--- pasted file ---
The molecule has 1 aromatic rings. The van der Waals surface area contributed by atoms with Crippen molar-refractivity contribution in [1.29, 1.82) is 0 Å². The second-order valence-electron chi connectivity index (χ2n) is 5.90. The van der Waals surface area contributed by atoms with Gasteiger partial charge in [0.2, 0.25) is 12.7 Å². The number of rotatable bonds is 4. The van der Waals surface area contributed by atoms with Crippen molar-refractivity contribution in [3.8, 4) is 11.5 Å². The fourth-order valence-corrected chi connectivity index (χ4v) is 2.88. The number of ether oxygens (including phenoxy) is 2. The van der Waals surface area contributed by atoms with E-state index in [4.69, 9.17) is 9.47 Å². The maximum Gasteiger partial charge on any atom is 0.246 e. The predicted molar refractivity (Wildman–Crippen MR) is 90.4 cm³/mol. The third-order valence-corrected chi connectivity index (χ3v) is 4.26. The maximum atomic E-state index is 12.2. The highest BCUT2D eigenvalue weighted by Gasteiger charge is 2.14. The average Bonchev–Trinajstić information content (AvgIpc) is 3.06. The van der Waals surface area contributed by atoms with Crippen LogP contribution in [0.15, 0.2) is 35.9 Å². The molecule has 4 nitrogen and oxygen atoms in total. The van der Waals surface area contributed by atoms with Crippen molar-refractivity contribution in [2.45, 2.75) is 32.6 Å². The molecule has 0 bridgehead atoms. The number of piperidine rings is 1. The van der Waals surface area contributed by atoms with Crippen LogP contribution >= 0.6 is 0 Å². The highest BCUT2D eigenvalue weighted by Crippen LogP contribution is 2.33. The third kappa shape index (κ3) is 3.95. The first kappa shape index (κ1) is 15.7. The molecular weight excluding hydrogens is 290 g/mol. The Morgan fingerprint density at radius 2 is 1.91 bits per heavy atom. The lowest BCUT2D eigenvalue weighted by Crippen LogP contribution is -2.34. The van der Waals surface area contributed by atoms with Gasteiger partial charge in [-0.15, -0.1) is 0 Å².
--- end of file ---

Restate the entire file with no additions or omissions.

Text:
The molecule has 1 aromatic rings. The van der Waals surface area contributed by atoms with Crippen molar-refractivity contribution in [1.29, 1.82) is 0 Å². The second-order valence-electron chi connectivity index (χ2n) is 5.90. The van der Waals surface area contributed by atoms with Gasteiger partial charge in [0.2, 0.25) is 12.7 Å². The number of rotatable bonds is 4. The van der Waals surface area contributed by atoms with Crippen molar-refractivity contribution in [3.8, 4) is 11.5 Å². The fourth-order valence-corrected chi connectivity index (χ4v) is 2.88. The number of ether oxygens (including phenoxy) is 2. The van der Waals surface area contributed by atoms with E-state index in [4.69, 9.17) is 9.47 Å². The maximum Gasteiger partial charge on any atom is 0.246 e. The predicted molar refractivity (Wildman–Crippen MR) is 90.4 cm³/mol. The third-order valence-corrected chi connectivity index (χ3v) is 4.26. The maximum atomic E-state index is 12.2. The highest BCUT2D eigenvalue weighted by Gasteiger charge is 2.14. The average Bonchev–Trinajstić information content (AvgIpc) is 3.06. The van der Waals surface area contributed by atoms with Crippen LogP contribution in [0.15, 0.2) is 35.9 Å². The molecule has 4 nitrogen and oxygen atoms in total. The van der Waals surface area contributed by atoms with Crippen molar-refractivity contribution in [2.45, 2.75) is 32.6 Å². The molecule has 0 bridgehead atoms. The number of piperidine rings is 1. The van der Waals surface area contributed by atoms with Crippen LogP contribution >= 0.6 is 0 Å². The highest BCUT2D eigenvalue weighted by Crippen LogP contribution is 2.33. The third kappa shape index (κ3) is 3.95. The first kappa shape index (κ1) is 15.7. The molecular weight excluding hydrogens is 290 g/mol. The Morgan fingerprint density at radius 2 is 1.91 bits per heavy atom. The lowest BCUT2D eigenvalue weighted by Crippen LogP contribution is -2.34. The van der Waals surface area contributed by atoms with Gasteiger partial charge in [-0.15, -0.1) is 0 Å².